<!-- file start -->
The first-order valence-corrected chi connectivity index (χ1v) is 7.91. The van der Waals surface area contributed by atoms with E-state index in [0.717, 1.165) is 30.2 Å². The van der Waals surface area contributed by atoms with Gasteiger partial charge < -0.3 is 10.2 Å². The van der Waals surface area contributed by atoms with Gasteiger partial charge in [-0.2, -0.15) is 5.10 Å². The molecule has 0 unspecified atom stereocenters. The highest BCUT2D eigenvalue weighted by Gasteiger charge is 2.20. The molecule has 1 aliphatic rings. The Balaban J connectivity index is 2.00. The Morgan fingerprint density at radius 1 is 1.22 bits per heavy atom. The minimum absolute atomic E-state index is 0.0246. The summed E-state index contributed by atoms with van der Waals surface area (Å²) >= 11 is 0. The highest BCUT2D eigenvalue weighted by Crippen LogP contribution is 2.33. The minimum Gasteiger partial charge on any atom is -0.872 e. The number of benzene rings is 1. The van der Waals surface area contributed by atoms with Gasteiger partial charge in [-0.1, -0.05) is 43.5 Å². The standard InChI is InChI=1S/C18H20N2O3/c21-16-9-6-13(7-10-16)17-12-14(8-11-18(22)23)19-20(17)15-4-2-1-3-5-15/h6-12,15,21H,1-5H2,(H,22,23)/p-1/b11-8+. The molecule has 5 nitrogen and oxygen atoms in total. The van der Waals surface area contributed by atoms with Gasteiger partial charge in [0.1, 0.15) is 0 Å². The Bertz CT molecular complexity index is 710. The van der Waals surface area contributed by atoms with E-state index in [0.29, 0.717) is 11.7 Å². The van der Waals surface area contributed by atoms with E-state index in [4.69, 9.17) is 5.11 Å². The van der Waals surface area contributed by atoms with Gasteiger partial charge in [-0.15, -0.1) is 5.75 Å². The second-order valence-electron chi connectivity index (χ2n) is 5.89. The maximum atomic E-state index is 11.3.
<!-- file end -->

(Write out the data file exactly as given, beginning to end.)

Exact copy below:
The first-order valence-corrected chi connectivity index (χ1v) is 7.91. The van der Waals surface area contributed by atoms with E-state index in [0.717, 1.165) is 30.2 Å². The van der Waals surface area contributed by atoms with Gasteiger partial charge < -0.3 is 10.2 Å². The van der Waals surface area contributed by atoms with Gasteiger partial charge in [-0.2, -0.15) is 5.10 Å². The molecule has 0 unspecified atom stereocenters. The highest BCUT2D eigenvalue weighted by Gasteiger charge is 2.20. The molecule has 1 aliphatic rings. The Balaban J connectivity index is 2.00. The Morgan fingerprint density at radius 1 is 1.22 bits per heavy atom. The minimum absolute atomic E-state index is 0.0246. The summed E-state index contributed by atoms with van der Waals surface area (Å²) >= 11 is 0. The highest BCUT2D eigenvalue weighted by Crippen LogP contribution is 2.33. The minimum Gasteiger partial charge on any atom is -0.872 e. The number of benzene rings is 1. The van der Waals surface area contributed by atoms with Gasteiger partial charge in [-0.1, -0.05) is 43.5 Å². The standard InChI is InChI=1S/C18H20N2O3/c21-16-9-6-13(7-10-16)17-12-14(8-11-18(22)23)19-20(17)15-4-2-1-3-5-15/h6-12,15,21H,1-5H2,(H,22,23)/p-1/b11-8+. The molecule has 5 nitrogen and oxygen atoms in total. The van der Waals surface area contributed by atoms with Gasteiger partial charge in [0.1, 0.15) is 0 Å². The Bertz CT molecular complexity index is 710. The van der Waals surface area contributed by atoms with E-state index in [0.29, 0.717) is 11.7 Å². The van der Waals surface area contributed by atoms with E-state index in [4.69, 9.17) is 5.11 Å². The van der Waals surface area contributed by atoms with Gasteiger partial charge in [-0.15, -0.1) is 5.75 Å². The second-order valence-electron chi connectivity index (χ2n) is 5.89. The maximum atomic E-state index is 11.3.